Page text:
Opinion: Speak up on net metering program

The program allows members to install and use certain types of renewable generation to offset monthly electric usage and sell excess power to HEA

Gov. Mike Dunleavy signs bills for the state’s 2025 fiscal year budget during a private ceremony in Anchorage on Thursday, June 25, 2024. (Official photo from The Office of the Governor)
Alaska’s ‘say yes to everything’ governor is saying ‘no’ to a lot of things

For the governor’s purposes, “everything” can pretty much be defined as all industrial development

Alaska Permanent Fund Corp. board members, staff and advisors meet Oct. 30, 2023. (Mark Sabbatini / Juneau Empire file photo)
Opinion: The concerns of reasonable Alaskans isn’t ‘noise’

During a legislative hearing on Monday, CEO Deven Mitchell referred to controversy it’s created as “noise.”

(Juneau Empire file photo)
Opinion: Crime pays a lot better than newspapers

I used to think that publishing a quality paper, full of accurate, informative and entertaining news would produce enough revenue to pay the bills

Mark Sabbatini / Juneau Empire file photo
Lt. Gov. Nancy Dahlstrom addresses the crowd during an inaugural celebration for her and Gov. Mike Dunleavy at Elizabeth Peratrovich Hall on Jan. 20, 2023.
Opinion: The many truths Dahlstrom will deny

Real conservatives wouldn’t be trashing the rule of law

Gov. Mike Dunleavy discusses his veto of a wide-ranging education bill during a press conference March 16 at the Alaska State Capitol. (Mark Sabbatini / Juneau Empire file photo)
Governor, please pay more attention to Alaskans

Our governor has been a busy guy on big issues.

Priya Helweg is the acting regional director and executive officer for the Region 10 Office of Intergovernmental and External Affairs, Office of the Secretary, U.S. Department of Health and Human Services. (Photo courtesy U.S. Department of Health and Human Services)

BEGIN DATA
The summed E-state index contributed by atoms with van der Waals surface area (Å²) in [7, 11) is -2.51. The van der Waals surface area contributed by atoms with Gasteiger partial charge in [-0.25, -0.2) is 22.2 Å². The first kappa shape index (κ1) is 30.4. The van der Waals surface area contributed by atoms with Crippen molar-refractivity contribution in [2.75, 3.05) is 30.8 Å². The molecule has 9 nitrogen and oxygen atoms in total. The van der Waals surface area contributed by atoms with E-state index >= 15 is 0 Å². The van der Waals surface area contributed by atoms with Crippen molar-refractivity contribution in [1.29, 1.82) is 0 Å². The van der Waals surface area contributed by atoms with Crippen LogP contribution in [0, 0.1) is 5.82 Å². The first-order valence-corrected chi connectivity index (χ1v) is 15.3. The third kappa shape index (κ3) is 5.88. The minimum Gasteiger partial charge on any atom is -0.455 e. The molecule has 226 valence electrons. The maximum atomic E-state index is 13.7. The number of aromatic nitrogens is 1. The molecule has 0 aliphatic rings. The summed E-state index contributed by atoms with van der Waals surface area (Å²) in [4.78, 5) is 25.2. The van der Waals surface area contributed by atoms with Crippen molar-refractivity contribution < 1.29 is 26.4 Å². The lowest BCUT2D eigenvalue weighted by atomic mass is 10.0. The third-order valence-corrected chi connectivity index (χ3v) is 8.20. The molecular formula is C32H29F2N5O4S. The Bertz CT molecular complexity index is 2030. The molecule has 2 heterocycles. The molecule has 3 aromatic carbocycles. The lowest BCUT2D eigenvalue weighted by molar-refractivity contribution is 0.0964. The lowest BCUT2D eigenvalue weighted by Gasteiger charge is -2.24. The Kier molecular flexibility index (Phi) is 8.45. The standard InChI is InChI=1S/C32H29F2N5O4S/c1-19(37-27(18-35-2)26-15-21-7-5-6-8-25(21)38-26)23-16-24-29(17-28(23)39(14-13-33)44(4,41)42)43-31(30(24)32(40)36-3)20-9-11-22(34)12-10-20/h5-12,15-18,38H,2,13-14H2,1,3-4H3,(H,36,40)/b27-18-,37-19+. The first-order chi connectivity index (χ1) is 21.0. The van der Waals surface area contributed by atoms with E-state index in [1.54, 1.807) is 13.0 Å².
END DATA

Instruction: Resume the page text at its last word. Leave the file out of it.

Happy Pride Month

This month is dedicated to acknowledging and uplifting the voices and experiences of the LGBTQI+ community

A roll of “I voted” stickers sit at the Alaska Division of Elections office in Juneau in 2022. (Ben Hohenstatt / Juneau Empire File)
Strengthening democracy: Native vote partners to boost voter registration

GOTNV and VPC are partnering to send over 4,000 voter registration applications this month to addresses and P.O. boxes all over Alaska

Hiroko Masuike/The New York Times
Former President Donald Trump arrives at Trump Tower after he was found guilty of all counts in his criminal trial in New York on May 30.
Opinion: Trump’s new fixers

Fixers from Alaska and elsewhere step in after guilty verdict

Ballot booths are set up inside Kenai City Hall on Thursday, Sept. 29, 2022, in Kenai, Alaska. (Ashlyn O’Hara/Peninsula Clarion)
Perspective from an election worker

Here is what I know about our Kenai Peninsula Borough election system

Apayauq Reitan, the first transgender woman to participate in the Iditarod, tells the House Education Committee on March 30, 2023, why she opposes a bill restricting transgender rights. (Mark Sabbatini/Juneau Empire file photo)
Opinion: The imaginary transgender sports crisis

House Bill 183 is a right-wing solution to a problem that doesn’t exist now and never will.